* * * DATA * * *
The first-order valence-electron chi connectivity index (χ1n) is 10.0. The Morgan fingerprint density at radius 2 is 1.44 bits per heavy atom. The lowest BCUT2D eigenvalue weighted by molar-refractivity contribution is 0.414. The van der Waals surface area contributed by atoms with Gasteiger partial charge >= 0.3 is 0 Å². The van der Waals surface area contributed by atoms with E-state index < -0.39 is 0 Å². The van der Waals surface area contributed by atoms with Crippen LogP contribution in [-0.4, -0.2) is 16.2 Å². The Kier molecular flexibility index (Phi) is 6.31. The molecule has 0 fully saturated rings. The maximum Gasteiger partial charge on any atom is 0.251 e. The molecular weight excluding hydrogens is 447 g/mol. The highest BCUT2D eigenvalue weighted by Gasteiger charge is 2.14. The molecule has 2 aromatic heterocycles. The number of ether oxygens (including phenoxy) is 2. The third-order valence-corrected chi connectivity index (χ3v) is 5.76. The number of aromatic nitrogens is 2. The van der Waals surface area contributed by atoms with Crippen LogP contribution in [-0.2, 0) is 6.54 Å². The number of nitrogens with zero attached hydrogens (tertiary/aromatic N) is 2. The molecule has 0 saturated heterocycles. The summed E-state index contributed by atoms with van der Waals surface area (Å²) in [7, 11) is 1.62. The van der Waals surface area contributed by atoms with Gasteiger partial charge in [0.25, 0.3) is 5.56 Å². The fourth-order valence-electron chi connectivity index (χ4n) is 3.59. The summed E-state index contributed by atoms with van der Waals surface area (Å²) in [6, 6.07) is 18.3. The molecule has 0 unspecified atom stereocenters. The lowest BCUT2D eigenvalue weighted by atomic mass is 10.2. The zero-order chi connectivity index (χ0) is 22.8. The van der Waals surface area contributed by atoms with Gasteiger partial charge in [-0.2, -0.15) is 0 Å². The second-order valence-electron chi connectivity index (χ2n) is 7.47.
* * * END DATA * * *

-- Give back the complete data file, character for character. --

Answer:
The first-order valence-electron chi connectivity index (χ1n) is 10.0. The Morgan fingerprint density at radius 2 is 1.44 bits per heavy atom. The lowest BCUT2D eigenvalue weighted by molar-refractivity contribution is 0.414. The van der Waals surface area contributed by atoms with Gasteiger partial charge >= 0.3 is 0 Å². The van der Waals surface area contributed by atoms with E-state index < -0.39 is 0 Å². The van der Waals surface area contributed by atoms with Crippen LogP contribution in [-0.4, -0.2) is 16.2 Å². The Kier molecular flexibility index (Phi) is 6.31. The molecule has 0 fully saturated rings. The maximum Gasteiger partial charge on any atom is 0.251 e. The molecular weight excluding hydrogens is 447 g/mol. The highest BCUT2D eigenvalue weighted by Gasteiger charge is 2.14. The molecule has 2 aromatic heterocycles. The number of ether oxygens (including phenoxy) is 2. The third-order valence-corrected chi connectivity index (χ3v) is 5.76. The number of aromatic nitrogens is 2. The van der Waals surface area contributed by atoms with Crippen LogP contribution in [-0.2, 0) is 6.54 Å². The number of nitrogens with zero attached hydrogens (tertiary/aromatic N) is 2. The molecule has 0 saturated heterocycles. The summed E-state index contributed by atoms with van der Waals surface area (Å²) in [7, 11) is 1.62. The van der Waals surface area contributed by atoms with Gasteiger partial charge in [0.25, 0.3) is 5.56 Å². The fourth-order valence-electron chi connectivity index (χ4n) is 3.59. The summed E-state index contributed by atoms with van der Waals surface area (Å²) in [6, 6.07) is 18.3. The molecule has 0 unspecified atom stereocenters. The lowest BCUT2D eigenvalue weighted by atomic mass is 10.2. The zero-order chi connectivity index (χ0) is 22.8. The van der Waals surface area contributed by atoms with Gasteiger partial charge in [-0.2, -0.15) is 0 Å². The second-order valence-electron chi connectivity index (χ2n) is 7.47.